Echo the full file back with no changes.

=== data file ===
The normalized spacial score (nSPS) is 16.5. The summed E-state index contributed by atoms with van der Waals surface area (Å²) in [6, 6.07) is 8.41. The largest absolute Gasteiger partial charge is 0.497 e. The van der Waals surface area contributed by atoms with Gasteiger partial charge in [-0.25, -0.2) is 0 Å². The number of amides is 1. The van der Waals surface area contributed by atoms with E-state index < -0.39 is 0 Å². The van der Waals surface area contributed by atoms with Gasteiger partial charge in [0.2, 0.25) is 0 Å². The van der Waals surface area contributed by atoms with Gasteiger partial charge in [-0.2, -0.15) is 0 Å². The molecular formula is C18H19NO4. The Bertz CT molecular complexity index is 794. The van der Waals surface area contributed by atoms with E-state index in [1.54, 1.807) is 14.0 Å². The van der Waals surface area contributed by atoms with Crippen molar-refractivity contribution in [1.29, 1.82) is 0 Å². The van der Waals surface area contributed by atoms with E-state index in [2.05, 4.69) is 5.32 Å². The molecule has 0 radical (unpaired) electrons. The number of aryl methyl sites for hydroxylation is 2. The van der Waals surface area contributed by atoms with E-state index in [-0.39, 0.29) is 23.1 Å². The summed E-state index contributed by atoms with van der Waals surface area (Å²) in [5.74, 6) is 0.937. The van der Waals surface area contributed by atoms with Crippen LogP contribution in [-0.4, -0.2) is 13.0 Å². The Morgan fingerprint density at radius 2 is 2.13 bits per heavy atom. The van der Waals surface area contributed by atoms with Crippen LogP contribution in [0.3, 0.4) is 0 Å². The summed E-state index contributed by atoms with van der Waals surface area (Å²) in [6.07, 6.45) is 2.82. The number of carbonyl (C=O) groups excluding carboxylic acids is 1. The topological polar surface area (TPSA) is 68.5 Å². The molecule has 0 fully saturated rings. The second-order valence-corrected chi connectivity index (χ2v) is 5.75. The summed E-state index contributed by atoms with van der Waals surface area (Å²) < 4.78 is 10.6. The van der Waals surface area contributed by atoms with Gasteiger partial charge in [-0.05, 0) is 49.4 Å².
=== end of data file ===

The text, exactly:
The normalized spacial score (nSPS) is 16.5. The summed E-state index contributed by atoms with van der Waals surface area (Å²) in [6, 6.07) is 8.41. The largest absolute Gasteiger partial charge is 0.497 e. The van der Waals surface area contributed by atoms with Gasteiger partial charge in [-0.25, -0.2) is 0 Å². The number of amides is 1. The van der Waals surface area contributed by atoms with E-state index < -0.39 is 0 Å². The van der Waals surface area contributed by atoms with Gasteiger partial charge in [0.2, 0.25) is 0 Å². The van der Waals surface area contributed by atoms with Gasteiger partial charge in [-0.2, -0.15) is 0 Å². The molecular formula is C18H19NO4. The Bertz CT molecular complexity index is 794. The van der Waals surface area contributed by atoms with E-state index in [1.54, 1.807) is 14.0 Å². The van der Waals surface area contributed by atoms with Crippen molar-refractivity contribution in [1.29, 1.82) is 0 Å². The van der Waals surface area contributed by atoms with E-state index in [2.05, 4.69) is 5.32 Å². The molecule has 0 radical (unpaired) electrons. The number of aryl methyl sites for hydroxylation is 2. The van der Waals surface area contributed by atoms with E-state index in [-0.39, 0.29) is 23.1 Å². The summed E-state index contributed by atoms with van der Waals surface area (Å²) in [5.74, 6) is 0.937. The van der Waals surface area contributed by atoms with Crippen LogP contribution in [-0.4, -0.2) is 13.0 Å². The Morgan fingerprint density at radius 2 is 2.13 bits per heavy atom. The van der Waals surface area contributed by atoms with Crippen LogP contribution in [0.3, 0.4) is 0 Å². The summed E-state index contributed by atoms with van der Waals surface area (Å²) in [6.07, 6.45) is 2.82. The number of carbonyl (C=O) groups excluding carboxylic acids is 1. The topological polar surface area (TPSA) is 68.5 Å². The molecule has 0 fully saturated rings. The second-order valence-corrected chi connectivity index (χ2v) is 5.75. The summed E-state index contributed by atoms with van der Waals surface area (Å²) < 4.78 is 10.6. The van der Waals surface area contributed by atoms with Gasteiger partial charge in [-0.05, 0) is 49.4 Å².